ORGANISATIONS are worried that leaving the EU will have a detrimental impact on human rights in Wales.
A Senedd inquiry into the effect of Brexit on human rights finishes its consultation period today, having sought representations from a range of charities, associations and academics.
John Griffiths AM, Chair of the Equality, Local Government and Communities Committee, announced the inquiry on December 14 as a result of a consultation into the priorities of the committee held over the summer.
The committee welcomed views on the following three areas:
- The impact of the UK’s withdrawal from the European Union on human rights protection in Wales
- The impact of the UK Government’s proposal to repeal the Human Rights Act 1998 and replace it with a UK Bill of Rights
- Public perceptions about human rights in Wales, in particular how understandable and relevant they are to Welsh people
The consultation follows on from a 2013 inquiry into the future of equality and human rights in Wales.
Among the findings of that initial inquiry was the recommendation that the Welsh Government “should seek further powers in the field of equality and human rights to build on the Equality Act 2010 and the Human Rights Act 1998”.
A history of human rights
Britain entered into the European Convention of Human Rights (ECHR) in 1953 along with 46 other Council of Europe member states.
The ECHR established 18 articles, safeguarding various rights such as the right to life, a fair trial, privacy, freedom of expression and freedom from discrimination.
During Tony Blair’s premiership, Parliament enacted the Human Rights Act 1998 which effectively enshrined the rights of the ECHR into UK law.
Conservative Party leader David Cameron first proposed replacing the Human Rights Act with a British Bill of Rights before the 2010 General Election.
In light of Britain’s vote to leave the EU, Prime Minister Theresa May has announced plans for a Great Repeal Bill which would transfer all existing EU legislation into UK law.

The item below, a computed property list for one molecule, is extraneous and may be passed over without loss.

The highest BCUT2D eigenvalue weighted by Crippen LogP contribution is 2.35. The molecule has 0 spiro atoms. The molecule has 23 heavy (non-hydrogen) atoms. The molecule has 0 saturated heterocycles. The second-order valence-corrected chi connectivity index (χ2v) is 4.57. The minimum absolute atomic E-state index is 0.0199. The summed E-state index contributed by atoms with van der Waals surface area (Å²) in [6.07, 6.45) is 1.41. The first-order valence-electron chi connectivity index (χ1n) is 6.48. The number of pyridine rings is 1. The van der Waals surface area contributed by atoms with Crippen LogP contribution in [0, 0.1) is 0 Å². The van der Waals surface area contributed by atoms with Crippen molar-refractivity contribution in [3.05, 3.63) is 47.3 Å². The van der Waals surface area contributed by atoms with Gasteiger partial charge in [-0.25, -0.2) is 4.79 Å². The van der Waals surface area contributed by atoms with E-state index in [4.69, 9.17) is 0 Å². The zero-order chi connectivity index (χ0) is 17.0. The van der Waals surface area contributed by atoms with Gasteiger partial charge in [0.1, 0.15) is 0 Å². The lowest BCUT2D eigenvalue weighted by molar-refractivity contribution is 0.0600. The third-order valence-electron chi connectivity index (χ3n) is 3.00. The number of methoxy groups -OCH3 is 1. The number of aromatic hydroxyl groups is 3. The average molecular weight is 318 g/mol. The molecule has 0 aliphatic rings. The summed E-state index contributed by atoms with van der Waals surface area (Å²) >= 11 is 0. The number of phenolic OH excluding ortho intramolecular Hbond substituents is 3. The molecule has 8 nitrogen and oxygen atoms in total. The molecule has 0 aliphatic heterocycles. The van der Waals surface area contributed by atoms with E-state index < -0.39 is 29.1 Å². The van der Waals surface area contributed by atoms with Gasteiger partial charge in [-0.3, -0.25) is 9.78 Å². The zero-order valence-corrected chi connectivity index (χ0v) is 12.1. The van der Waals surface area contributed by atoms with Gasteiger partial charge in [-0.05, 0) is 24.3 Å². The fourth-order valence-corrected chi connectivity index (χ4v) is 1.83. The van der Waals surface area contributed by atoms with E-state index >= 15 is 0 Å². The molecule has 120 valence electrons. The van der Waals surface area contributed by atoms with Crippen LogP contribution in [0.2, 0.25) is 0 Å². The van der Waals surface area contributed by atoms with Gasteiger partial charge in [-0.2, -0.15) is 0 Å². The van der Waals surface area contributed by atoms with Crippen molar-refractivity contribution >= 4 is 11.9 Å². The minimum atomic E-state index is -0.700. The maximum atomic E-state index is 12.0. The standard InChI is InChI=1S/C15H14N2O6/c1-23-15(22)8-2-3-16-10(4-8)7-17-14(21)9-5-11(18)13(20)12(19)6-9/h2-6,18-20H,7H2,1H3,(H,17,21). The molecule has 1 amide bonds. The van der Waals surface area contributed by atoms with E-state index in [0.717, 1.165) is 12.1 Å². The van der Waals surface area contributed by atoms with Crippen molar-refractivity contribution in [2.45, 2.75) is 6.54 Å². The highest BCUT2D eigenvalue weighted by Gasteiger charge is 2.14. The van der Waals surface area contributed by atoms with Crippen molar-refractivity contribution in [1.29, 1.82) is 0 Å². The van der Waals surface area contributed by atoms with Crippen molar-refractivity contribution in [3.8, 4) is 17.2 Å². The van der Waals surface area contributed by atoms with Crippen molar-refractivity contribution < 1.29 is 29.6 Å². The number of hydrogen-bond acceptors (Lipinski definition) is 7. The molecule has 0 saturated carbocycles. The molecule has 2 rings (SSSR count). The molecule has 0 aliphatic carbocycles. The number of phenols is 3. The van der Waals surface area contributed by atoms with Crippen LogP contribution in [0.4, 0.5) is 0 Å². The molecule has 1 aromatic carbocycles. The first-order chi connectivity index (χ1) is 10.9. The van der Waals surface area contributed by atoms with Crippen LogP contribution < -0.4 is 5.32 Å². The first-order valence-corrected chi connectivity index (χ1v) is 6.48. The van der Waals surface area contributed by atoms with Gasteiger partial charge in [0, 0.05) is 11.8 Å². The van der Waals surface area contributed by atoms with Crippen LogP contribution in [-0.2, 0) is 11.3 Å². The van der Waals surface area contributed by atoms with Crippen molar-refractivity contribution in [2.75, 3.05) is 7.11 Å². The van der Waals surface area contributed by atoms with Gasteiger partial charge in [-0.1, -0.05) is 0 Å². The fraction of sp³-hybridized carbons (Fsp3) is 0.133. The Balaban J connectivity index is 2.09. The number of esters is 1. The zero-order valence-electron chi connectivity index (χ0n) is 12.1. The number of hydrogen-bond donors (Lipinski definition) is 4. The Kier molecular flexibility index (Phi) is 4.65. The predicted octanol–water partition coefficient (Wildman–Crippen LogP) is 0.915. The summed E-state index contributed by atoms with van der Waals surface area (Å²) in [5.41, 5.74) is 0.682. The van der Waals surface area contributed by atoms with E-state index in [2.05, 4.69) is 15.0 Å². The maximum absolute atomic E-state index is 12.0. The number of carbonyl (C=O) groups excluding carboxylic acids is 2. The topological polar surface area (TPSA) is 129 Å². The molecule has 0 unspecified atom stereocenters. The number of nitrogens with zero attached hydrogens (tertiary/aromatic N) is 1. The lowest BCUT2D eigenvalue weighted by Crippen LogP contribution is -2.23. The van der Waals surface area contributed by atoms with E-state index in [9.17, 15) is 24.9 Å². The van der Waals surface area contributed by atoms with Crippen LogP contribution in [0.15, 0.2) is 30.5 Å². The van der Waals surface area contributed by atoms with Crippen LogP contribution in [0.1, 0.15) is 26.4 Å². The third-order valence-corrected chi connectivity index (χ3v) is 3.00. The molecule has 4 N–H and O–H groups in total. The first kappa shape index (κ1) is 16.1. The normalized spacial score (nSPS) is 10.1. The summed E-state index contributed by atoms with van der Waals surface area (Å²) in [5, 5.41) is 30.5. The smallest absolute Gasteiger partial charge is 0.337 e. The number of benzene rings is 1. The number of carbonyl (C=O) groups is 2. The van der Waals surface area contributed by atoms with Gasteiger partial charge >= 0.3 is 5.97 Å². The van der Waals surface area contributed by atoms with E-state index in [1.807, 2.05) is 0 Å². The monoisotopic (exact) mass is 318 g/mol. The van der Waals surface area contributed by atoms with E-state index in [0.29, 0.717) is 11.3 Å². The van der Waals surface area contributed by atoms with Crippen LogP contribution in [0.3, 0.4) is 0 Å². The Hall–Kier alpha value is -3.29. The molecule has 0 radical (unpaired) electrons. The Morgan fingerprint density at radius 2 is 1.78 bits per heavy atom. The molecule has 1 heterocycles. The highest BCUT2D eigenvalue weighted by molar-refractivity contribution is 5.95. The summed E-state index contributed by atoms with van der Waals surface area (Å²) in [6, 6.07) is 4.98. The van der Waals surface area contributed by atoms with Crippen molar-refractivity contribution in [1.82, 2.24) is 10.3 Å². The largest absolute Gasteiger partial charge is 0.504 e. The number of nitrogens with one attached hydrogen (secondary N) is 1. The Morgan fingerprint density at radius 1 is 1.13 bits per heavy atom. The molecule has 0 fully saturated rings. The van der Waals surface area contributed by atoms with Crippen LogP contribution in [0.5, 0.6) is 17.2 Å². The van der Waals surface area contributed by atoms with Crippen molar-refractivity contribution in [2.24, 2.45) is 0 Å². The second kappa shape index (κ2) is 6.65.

The UK Government has hinted that the Bill would give Ministers the power to make changes to the transferred laws to reflect the new relationship between Britain and the EU.
However, some of the laws may cover devolved powers and would require consent from the Welsh, Northern Irish and Scottish Governments.
The Committee has received evidence from the following organisations: The National Federation of Women’s Institutes (NFWI); Betsi Cadwaladr University Health; Hywel Dda University Health Board; Aneurin Bevan University Health Board; Royal National Institute of Blind People; Fair Treatment for the Women of Wales; Women’s Equality Network (WEN) Wales; Church Together in Wales; Chwarae Teg; Age Cymru; Oxfam Cymru; Wales Council for Voluntary Action; and Both Parents Matter Wales.
A number of individuals have also provided evidence, including Professor Robert Moore, Dr Tobias Lock, Dr Simon Hoffman, the Older People’s Commissioner for Wales, and the Children’s Commissioner for Wales.
Professor Moore aired his concerns about the future of human rights in a post-Brexit Wales.
“Whatever the provisions of a UK Bill of Rights they will clearly entail a diminution of current rights, at least by removing external scrutiny of UK government decisions,” he said.
“Diminishing the UK government’s international accountability is plainly part of the plan and no UK government is going to limit its own powers through domestic legislation.
“There would be a very damaging impact on the Welsh population if a British Bill of Rights was based on UK citizenship – the rights would no longer be universal and Welsh populations would be divided into those who do and no not have full rights.”
Dr Lock, of the University of Edinburgh Law School, said: “Brexit will lead to a weakening of the legal human rights framework in the UK.
“This is chiefly because the current human rights framework is to a large degree underpinned by EU Treaty obligations.
Dr Simon Hoffman, Associate Professor, Swansea University College of Law and Criminology, was equally forthright in his view of the post-Brexit uncertainty.